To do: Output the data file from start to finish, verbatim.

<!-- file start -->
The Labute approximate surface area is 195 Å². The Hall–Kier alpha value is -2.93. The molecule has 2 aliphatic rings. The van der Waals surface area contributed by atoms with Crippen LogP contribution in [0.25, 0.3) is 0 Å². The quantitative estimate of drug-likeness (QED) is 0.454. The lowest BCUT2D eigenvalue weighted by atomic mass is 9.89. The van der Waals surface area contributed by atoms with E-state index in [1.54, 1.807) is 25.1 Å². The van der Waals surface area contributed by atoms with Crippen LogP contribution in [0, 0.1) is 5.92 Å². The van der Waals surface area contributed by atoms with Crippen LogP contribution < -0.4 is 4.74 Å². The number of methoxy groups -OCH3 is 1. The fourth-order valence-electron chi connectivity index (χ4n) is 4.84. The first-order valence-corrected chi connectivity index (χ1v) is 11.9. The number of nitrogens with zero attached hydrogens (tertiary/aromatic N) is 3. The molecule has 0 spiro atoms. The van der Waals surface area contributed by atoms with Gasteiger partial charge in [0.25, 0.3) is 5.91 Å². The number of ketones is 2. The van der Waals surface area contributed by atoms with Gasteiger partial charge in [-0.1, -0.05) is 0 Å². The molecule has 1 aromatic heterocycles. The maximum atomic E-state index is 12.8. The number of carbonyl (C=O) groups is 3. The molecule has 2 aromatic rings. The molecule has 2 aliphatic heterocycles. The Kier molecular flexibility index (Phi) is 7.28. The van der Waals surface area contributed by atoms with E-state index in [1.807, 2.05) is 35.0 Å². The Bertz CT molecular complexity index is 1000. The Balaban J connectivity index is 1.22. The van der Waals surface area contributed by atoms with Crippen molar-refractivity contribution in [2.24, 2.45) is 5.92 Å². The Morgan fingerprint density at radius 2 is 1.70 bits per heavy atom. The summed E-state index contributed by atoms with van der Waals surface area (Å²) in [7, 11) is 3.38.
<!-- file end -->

The Labute approximate surface area is 195 Å². The Hall–Kier alpha value is -2.93. The molecule has 2 aliphatic rings. The van der Waals surface area contributed by atoms with Crippen LogP contribution in [0.25, 0.3) is 0 Å². The quantitative estimate of drug-likeness (QED) is 0.454. The lowest BCUT2D eigenvalue weighted by atomic mass is 9.89. The van der Waals surface area contributed by atoms with E-state index in [1.54, 1.807) is 25.1 Å². The van der Waals surface area contributed by atoms with Crippen LogP contribution in [0, 0.1) is 5.92 Å². The van der Waals surface area contributed by atoms with Crippen LogP contribution < -0.4 is 4.74 Å². The number of methoxy groups -OCH3 is 1. The fourth-order valence-electron chi connectivity index (χ4n) is 4.84. The first-order valence-corrected chi connectivity index (χ1v) is 11.9. The number of nitrogens with zero attached hydrogens (tertiary/aromatic N) is 3. The molecule has 0 spiro atoms. The van der Waals surface area contributed by atoms with Gasteiger partial charge in [0.25, 0.3) is 5.91 Å². The number of ketones is 2. The van der Waals surface area contributed by atoms with Gasteiger partial charge in [-0.1, -0.05) is 0 Å². The molecule has 1 aromatic heterocycles. The maximum atomic E-state index is 12.8. The number of carbonyl (C=O) groups is 3. The molecule has 2 aromatic rings. The molecule has 2 aliphatic heterocycles. The Kier molecular flexibility index (Phi) is 7.28. The van der Waals surface area contributed by atoms with E-state index in [1.807, 2.05) is 35.0 Å². The Bertz CT molecular complexity index is 1000. The Balaban J connectivity index is 1.22. The van der Waals surface area contributed by atoms with Crippen molar-refractivity contribution in [2.24, 2.45) is 5.92 Å². The Morgan fingerprint density at radius 2 is 1.70 bits per heavy atom. The summed E-state index contributed by atoms with van der Waals surface area (Å²) in [7, 11) is 3.38.